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SHAH WALI KOT, Afghanistan -- They called it "the jungle," a thicket of brush and canopy so dense that it concealed enemy fighters, spooking local police and army forces, who were loathe to enter. Previous attempts to clear it failed after Afghan soldiers struck mines and took early casualties.
Then insurgents tried assassinating a prominent police chief, opening fire as he drove past the jungle on the region's main highway. He turned to the U.S. for help, and in November, the commander of a brigade-size cavalry unit promised assistance for a clearing operation.
"We'll support with helicopters," Col. Douglas A. Sims of the 2nd Cavalry Regiment told the police commander. "We'll be ready with medical evacuation."
His offer reflects a larger U.S. re-engagement with Afghan forces in recent months that runs counter to the trend of disengaging over the past year. Concerned about security before April's presidential election, U.S. commanders in Afghanistan's south have moved closer to Afghan police and army units they kept at arm's length only six months ago, conducting more combined patrols and providing assistance they previously tried to cut back on, including air support, medevac and surveillance.
Several commanders, interviewed in October and November, said the new tempo caught them by surprise, with many expecting a slower deployment focused on the logistics of withdrawing U.S. troops and infrastructure.
"The mission we have is much more aggressive," said Col. Matthew Lewis of the 1st Combat Aviation Brigade, a helicopter unit assigned to several provinces in southern Afghanistan. "Attack the [insurgent] networks, find the caches and enable the Afghans in our partnership to get after it."
Only a year ago, the NATO coalition began to distance itself from Afghan forces. Units moved out of shared buildings and operations centers, and advisers began refusing requests for materiel they had provided readily in the past, from fuel to auto parts and field gear. Commanders, meanwhile, tightened rules regarding use of so-called military enablers, or capabilities like medevac and close-air support, for Afghan forces in the field.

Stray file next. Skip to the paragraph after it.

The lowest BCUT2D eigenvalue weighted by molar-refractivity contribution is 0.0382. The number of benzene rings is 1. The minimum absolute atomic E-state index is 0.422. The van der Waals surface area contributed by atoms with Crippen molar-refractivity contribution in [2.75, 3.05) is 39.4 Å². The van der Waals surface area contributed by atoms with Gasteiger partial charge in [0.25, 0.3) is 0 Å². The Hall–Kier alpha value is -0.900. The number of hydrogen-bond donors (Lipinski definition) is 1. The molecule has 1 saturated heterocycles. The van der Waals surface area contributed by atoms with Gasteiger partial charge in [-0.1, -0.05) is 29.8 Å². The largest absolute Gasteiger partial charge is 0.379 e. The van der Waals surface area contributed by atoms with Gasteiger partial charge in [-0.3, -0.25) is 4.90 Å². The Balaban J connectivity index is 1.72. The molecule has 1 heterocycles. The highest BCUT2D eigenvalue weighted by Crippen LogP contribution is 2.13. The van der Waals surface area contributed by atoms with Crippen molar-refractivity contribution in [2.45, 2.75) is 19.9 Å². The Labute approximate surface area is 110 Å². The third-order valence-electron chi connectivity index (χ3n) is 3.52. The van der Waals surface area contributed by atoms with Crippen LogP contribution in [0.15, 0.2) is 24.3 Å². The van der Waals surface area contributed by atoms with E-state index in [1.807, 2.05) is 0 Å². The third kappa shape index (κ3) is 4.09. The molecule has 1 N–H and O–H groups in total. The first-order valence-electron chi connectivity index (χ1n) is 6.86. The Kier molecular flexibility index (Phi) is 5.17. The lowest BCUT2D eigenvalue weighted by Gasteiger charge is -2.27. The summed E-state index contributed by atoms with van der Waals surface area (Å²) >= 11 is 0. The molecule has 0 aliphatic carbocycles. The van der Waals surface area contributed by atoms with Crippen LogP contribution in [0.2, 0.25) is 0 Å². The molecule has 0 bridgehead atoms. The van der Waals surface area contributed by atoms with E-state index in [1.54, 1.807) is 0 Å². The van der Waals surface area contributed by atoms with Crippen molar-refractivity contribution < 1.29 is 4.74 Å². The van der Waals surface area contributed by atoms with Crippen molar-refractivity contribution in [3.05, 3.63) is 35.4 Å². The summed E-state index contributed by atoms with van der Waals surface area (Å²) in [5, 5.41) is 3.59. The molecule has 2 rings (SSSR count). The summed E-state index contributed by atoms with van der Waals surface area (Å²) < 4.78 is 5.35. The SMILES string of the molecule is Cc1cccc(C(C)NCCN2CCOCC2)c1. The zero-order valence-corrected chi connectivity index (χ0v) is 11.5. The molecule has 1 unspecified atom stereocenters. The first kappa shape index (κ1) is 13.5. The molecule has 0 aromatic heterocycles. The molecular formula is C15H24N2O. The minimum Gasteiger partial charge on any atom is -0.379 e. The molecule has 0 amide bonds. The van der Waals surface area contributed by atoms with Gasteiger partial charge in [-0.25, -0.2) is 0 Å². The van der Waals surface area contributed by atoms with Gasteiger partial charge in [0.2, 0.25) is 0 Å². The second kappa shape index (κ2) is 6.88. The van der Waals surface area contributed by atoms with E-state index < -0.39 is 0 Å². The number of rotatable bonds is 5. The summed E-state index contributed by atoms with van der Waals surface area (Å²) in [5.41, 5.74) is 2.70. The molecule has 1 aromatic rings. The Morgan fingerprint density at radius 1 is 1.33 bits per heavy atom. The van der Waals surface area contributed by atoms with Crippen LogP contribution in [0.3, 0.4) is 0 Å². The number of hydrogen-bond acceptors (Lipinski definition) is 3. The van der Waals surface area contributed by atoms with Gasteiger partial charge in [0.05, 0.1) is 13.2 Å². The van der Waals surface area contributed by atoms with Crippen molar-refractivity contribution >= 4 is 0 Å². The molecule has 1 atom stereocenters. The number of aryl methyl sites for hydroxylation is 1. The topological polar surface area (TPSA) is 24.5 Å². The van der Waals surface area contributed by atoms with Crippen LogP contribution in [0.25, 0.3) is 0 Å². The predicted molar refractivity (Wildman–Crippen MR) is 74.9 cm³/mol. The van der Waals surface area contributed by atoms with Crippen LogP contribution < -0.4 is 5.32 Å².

The relationship between coalition troops and Afghan forces was changing as the former decreased in size and the latter assumed the lead on security operations in the country. U.S. advisers and commanders said that Afghans needed to develop their own systems to field materiel and find alternatives to many of the services the coalition had provided. They debated whether the tools they shared were "Afghan sustainable" – in other words, capable of being maintained, purchased and used after the withdrawal of coalition combat forces by the end of 2014.
A spate of insider attacks -- in which Afghans in uniform turn their guns on their foreign co-combatants -- also encouraged coalition forces to distance themselves. Sixty-two foreign troops were killed by individuals in Afghan uniform in 2012, spurring tighter regulations over shared Afghan-coalition activities and space.
The physical distance between coalition and Afghan troops grew throughout last winter and into this summer, as coalition troops moved off the small, often remote outposts they shared with Afghan units and onto larger bases where they had less contact with their counterparts.
In Germany, in the spring, Sims' regiment anticipated less involvement with Afghans as it trained for a summer deployment in Kandahar province. Securing and moving the military advising teams still working with Afghan units was to be the main effort; combined operations were no longer a focus.
"Before, we thought, ‘Hey, what we need to do is, we need to show the Afghan army how to live without us,'" Lt. Col. Eric Smith, commander of the regiment's 3rd Squadron, said in October. "So there's going to be times where we say, ‘no.' [Or] ‘hey, you can't have this particular asset; hey, I'm not going to go out with you today; hey, you've got to figure this out on your own.' And we were going to allow them to learn from their mistakes, but we were going to prevent them from totally failing."